Where prejudice exists it always discolors our thoughts -Mark Twain
Scientology describes itself as an "applied religious philosophy" addressing humankind's mental, spiritual, and physical well-being.
Note: See David John Carter's "An Essay on Scientology: Overview of the Cult's Ideology" for a concise description of Scientology's religious philosophy.
Note: See Perry Scott's The Scientology Comparative Theology page for a discussion of compatibility with other religions.
It shares some beliefs with many religions: for instance, the dual nature of humankind (immortal spirit and mortal body) and the attainment of spiritual awareness through the application of Church philosophy. Other beliefs are unique: the extraplanetary origin of the spirit and the use of an electro-psychometer ("E-meter ") in counseling sessions to measure the mental state of the individual. Scientology does not have a god figure and claims to be compatible with other religions. In reality, however, "mixing practices" is prohibited, and few, if any, other religions consider their beliefs to be compatible with Scientology's.
Do not engage in any rite, ceremony, practice, exercise, meditation, diet, food therapy or any similar occult, mystical, religious, naturopathic, homeopathic, chiropractic treatment or any other healing or mental therapy while on course without the express permission of the D of T, Case Supervisor and Ethics Officer.
-L. Ron Hubbard, HCOPL 15 Dec. 1976R. Rev 25 July 1987
Whether Scientology is a religion or not is a continuing controversy. Even the Church itself claims it is and it isn't at different times. Hubbard called Dianetics the "modern science of mental health" and claimed to have performed many scientific studies in its development, though he and the Church have never provided such data for public inspection. Hubbard later transitioned Dianetics into the Church of Scientology, supposedly for the tax advantages. Former members have testified to being instructed to wear clerical garb in order to appear "more religious".
The Church battled the U.S. Internal Revenue Service (IRS) for 26 years, attempting to obtain the tax-exempt status that other religious organizations enjoy. They were finally successful in 1993 (under questionable circumstances) and now claim to be officially sanctioned by the IRS.
In other countries Scientology has presented itself as a nonreligious philosophical or self-improvement organization (e.g., in Greece, Israel, Japan, and Mexico) to avoid problems with government regulations concerning religious groups. Germany considers Scientology to be a commercial enterprise.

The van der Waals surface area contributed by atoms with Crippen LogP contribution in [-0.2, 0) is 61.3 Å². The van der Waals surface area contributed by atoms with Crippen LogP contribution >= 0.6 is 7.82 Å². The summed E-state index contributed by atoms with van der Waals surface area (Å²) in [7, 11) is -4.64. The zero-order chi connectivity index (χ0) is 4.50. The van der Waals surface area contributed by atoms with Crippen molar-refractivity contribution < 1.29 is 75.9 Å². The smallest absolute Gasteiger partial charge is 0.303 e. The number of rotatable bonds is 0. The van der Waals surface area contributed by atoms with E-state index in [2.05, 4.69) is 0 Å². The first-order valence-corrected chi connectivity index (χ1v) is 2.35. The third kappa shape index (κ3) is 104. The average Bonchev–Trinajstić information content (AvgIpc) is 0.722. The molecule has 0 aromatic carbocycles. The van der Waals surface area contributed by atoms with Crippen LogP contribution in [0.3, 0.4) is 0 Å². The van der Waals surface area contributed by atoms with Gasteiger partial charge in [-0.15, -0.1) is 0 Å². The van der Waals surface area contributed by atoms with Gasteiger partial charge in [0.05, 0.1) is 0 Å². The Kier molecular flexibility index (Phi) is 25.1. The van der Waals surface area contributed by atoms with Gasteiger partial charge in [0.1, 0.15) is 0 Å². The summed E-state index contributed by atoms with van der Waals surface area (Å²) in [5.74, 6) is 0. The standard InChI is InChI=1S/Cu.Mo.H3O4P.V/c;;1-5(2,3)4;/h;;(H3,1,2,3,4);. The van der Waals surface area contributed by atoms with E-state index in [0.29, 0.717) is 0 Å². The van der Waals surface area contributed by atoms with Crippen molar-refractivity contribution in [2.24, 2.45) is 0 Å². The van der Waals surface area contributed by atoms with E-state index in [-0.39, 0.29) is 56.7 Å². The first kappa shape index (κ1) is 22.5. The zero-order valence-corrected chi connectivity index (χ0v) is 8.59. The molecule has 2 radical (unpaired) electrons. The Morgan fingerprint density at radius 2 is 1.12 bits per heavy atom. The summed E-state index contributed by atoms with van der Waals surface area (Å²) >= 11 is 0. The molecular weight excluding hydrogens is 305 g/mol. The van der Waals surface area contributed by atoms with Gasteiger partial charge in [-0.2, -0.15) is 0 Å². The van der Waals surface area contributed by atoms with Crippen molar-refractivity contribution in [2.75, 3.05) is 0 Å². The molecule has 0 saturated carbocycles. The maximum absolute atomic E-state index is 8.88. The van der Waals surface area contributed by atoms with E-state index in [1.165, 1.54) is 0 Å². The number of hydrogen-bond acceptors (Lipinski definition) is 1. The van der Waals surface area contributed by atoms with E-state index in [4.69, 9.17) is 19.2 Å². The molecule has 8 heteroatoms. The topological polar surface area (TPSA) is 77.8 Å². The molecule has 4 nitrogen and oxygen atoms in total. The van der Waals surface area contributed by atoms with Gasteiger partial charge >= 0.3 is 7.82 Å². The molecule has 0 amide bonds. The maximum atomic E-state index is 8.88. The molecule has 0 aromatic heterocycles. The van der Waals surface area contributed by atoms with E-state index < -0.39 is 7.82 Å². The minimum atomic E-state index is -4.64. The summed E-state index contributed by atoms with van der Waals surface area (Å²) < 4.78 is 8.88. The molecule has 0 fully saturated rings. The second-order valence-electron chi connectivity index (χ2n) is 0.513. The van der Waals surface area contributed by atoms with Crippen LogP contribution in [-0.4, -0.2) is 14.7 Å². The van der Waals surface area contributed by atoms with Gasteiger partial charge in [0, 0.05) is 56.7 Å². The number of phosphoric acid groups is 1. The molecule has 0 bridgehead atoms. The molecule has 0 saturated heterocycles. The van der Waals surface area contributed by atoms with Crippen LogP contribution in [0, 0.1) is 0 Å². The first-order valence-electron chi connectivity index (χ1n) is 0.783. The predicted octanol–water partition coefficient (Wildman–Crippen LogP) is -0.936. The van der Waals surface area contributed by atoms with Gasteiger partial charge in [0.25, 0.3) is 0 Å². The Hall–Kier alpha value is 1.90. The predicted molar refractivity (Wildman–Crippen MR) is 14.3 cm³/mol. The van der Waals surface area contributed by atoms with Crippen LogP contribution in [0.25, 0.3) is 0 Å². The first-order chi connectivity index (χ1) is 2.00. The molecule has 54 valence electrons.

For our purposes here, we will assume Scientology to be the church it claims to be.
Scientologists believe that a person is a spirit, called a thetan, dwelling temporarily in a physical body. Over many eons, thetans have forgotten their former existence as god-like beings with control over MEST: Matter, Energy, Space, and Time. Scientologists strive to return to this native state. Upon the death of the body, the thetan is recalled to an "implant station", run by evil forces (usually identified as "psychs"—psychiatrists or psychologists) to have its memory erased (the notion "to forget" is implanted) so it will remain under psych control. It is then returned to Earth, whereupon it finds and inhabits a new body.
Note: For legal reasons, the Church officially denies that its services have any medical benefits. Nonetheless, Scientologists are led to believe their physical conditions can be improved. They are forbidden to seek medical assistance without consent and Hubbard unequivocally stated that Dianetics and Scientology cure a variety of diseases and conditions. Since Hubbard is Source and his writings are Scripture, the notion of physical improvement through tech is basic Church doctrine.
At the lower levels of Scientology, such barriers consist of painful memories, called engrams. Scientologists hold the contacts (often called "cans" because of their resemblance to soup cans) of an E-meter , a device that measures galvanic skin response. The E-meter's needle movement is interpreted by the Auditor (a type of counselor) as an indication of the auditee's emotional state.
At higher levels of processing, spiritual barriers take the form of Body Thetans ("BTs"), which are the disembodied spirits of extraterrestrials who were brought to this planet millions of years ago and murdered. These spirits were then "implanted" with various false memories. Many cultural traits and customs (for instance, Christianity and Anglo-American society) are manifestations of these implanted impressions. Scientology explains that BTs cause all mental and physical problems and therefore need to be removed to allow the individual/thetan to come to the fore.
Scientology is based solely upon the works of its founder, L. Ron Hubbard (1911-1986), who is called Source. Hubbard claimed to be a writer , humanitarian , administrator , philosopher , artist , adventurer/explorer , master mariner , horticulturist , and war hero . Equally comprehensive are Hubbard's writings and lectures that make up the sacred scriptures of the Church, also called Source. There are scriptures for almost every facet of life: education, marriage, infant formula, controlling conversations, handling the media, attacking enemies, and infiltrating organizations.